Patton Oswalt has signed on to guest star as Agent Eric Koenig in an upcoming episode of Marvel's Agents of S.H.I.E.L.D.. The character made his Marvel Comics debut in 1966's Sgt. Fury's Howling Commandos #27, as a part of Fury's original team of World War II soldiers. Since the series takes place in modern day, it seems Marvel is tweaking the origin of this character, although no specific details were given. Take a look at the first photos of the actor in character, then read on to see how the beloved actor landed the role, his theories on who Koenig really may be, and how Marvel hasn't revealed any of the secrets of the show to him yet.
In a wide-ranging interview with Marvel.com, the actor revealed that the show first reached out to him for the role.
"I got a call from my agent saying they want you on Marvel's Agents of S.H.I.E.L.D., and I said 'Hell, yes.' I'm lucky that I'm visible enough that they wanted to bring me in to play this character. I'd worked with [Marvel's Agents of S.H.I.E.L.D. Executive Producer] Joss [Whedon] before on Dollhouse, and I guess I wasn't too annoying and they decided to put me on another one of his shows. So I was very lucky."
The actor admitted that when he landed the role, the first thing he did was research who the character really is, in hopes he would be playing an iconic villain from the comics.
"When they first told me the character's name, I'll admit the first thing I did is I went on Wikipedia and looked up the M.O.D.O.K. character to see if Koenig was maybe his name before he became M.O.D.O.K., but it wasn't. They keep on talking about the Clairvoyant in the show and I'm like, 'Is that M.O.D.O.K.? Am I M.O.D.O.K.?'"
He also talked about what he enjoys about the show, and how it explores parts of the Marvel universe that aren't touched upon in the movies.
"[They're] a scrappy bunch of agents who are sort of working on the lower tier levels of the Marvel Universe and trying to stop threats before they even get to the Avengers-level threats. It's almost like when you watch The Wire, and the guys like Pryzbylewski are just chasing the paper trail but that's kind of the whole case. That's where they can bring these guys down, is they're doing the kind of brutal grunt work. There are these people doing the day to day that keeps the world from spinning into chaos. [They say,] 'No, we don't have the shiny Tony Stark, Hawkeye, Black Widow stuff, but we are in it up to our necks and we're doing it.' I really like that. There's a great sense of camaraderie."
The actor also commented on the recent addition of Agent John Garrett (Bill Paxton), and how the producers wouldn't reveal if he turns into an android or not.
"They introduced Agent Garrett, who's one of my favorite Marvel characters, and I kept asking them on the set, 'Is he going to be an android [like in the comics]?' They're just like, 'You'll have to wait and see.' They clearly have plans. This is not the mid-'90s anymore where they just handed comic book properties to anybody, they're thinking I'm making a comic book [TV series] in this awesome universe and I don't want to mess it up. And that's a different motivation than what was happening in the '90s, and that's real cool. I'm glad that changed, that they're giving them to guys that welcome the tension of, 'how do I make popular entertainment that still acknowledges this big fanbase that cares about this universe? And if I'm going to change things, can I do it in a way that makes them go oh wow?'"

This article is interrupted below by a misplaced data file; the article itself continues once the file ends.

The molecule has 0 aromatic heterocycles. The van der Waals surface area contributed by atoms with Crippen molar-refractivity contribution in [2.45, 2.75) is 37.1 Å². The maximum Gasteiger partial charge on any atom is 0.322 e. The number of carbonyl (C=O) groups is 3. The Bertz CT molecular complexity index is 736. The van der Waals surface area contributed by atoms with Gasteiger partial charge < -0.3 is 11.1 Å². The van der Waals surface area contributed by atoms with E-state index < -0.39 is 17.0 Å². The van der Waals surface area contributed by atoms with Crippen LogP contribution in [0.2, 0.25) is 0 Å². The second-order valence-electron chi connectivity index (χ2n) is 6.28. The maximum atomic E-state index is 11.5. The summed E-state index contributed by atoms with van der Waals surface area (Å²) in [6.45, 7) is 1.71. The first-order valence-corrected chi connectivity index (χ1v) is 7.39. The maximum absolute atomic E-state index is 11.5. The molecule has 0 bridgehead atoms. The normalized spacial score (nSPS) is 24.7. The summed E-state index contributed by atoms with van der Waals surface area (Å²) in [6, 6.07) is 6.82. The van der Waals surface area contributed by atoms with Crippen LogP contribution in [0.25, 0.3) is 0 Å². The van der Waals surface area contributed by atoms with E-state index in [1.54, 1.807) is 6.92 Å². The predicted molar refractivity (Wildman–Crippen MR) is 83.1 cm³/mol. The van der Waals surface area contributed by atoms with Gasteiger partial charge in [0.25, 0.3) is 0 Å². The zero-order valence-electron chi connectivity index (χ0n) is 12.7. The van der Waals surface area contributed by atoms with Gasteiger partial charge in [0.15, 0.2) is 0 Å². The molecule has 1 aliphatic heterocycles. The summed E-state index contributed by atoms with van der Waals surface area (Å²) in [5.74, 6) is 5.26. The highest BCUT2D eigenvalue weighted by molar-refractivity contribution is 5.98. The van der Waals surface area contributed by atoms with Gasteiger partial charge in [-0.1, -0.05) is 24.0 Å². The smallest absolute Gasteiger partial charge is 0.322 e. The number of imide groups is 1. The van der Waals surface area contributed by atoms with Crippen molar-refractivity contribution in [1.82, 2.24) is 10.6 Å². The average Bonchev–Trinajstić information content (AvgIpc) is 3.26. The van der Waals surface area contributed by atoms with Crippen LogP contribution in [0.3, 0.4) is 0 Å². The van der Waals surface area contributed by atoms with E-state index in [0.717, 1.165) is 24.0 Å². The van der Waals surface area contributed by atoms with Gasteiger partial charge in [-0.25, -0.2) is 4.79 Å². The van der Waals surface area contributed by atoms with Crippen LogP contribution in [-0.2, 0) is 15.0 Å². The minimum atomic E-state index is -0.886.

Patton Oswalt compared the shifting tone of the series to John le Carré's spy novel Tinker, Tailor, Soldier, Spy.
"They're using the Jonathan Hickman model of wheels-within-wheels. It's getting into that John le Carré, 'Tinker, Tailor, Soldier, Spy world now, which creates even more tension because you don't know, is someone lying to me, and are they doing me a favor by lying to me? That's really great stuff to play as an actor."
He also commented that the sets are more elaborate than many of the movie sets he has been on.
"For a TV show, the practical sets that they built are more elaborate and more of a 360 sandbox environment than a lot of movie sets that I've been on, and that really blew me away. You could do almost West Wing walk and talk sequences on set. I was like, this is the set for a very brief arc of the show, and the level of detail that went into it was pretty stunning."
The actor talked about how he is still a consumer of the Marvel universe that he can't get enough of.
"When you're in something, now you know what's coming. A big part of me is still a big consumer of this stuff. I have friends now that write some of the comics, and they'll send me issues, [but] I like having to wait until every Wednesday and get it once a month. That's sort of part of the story for me. It's that push-pull of, I want to know stuff now, but I also like the waiting is part of the fun. [Marvel's] doing so much stuff [though], and now with the Netflix [deal], there's always going to be enough to wait for and rub my hands together for. That will never be a problem."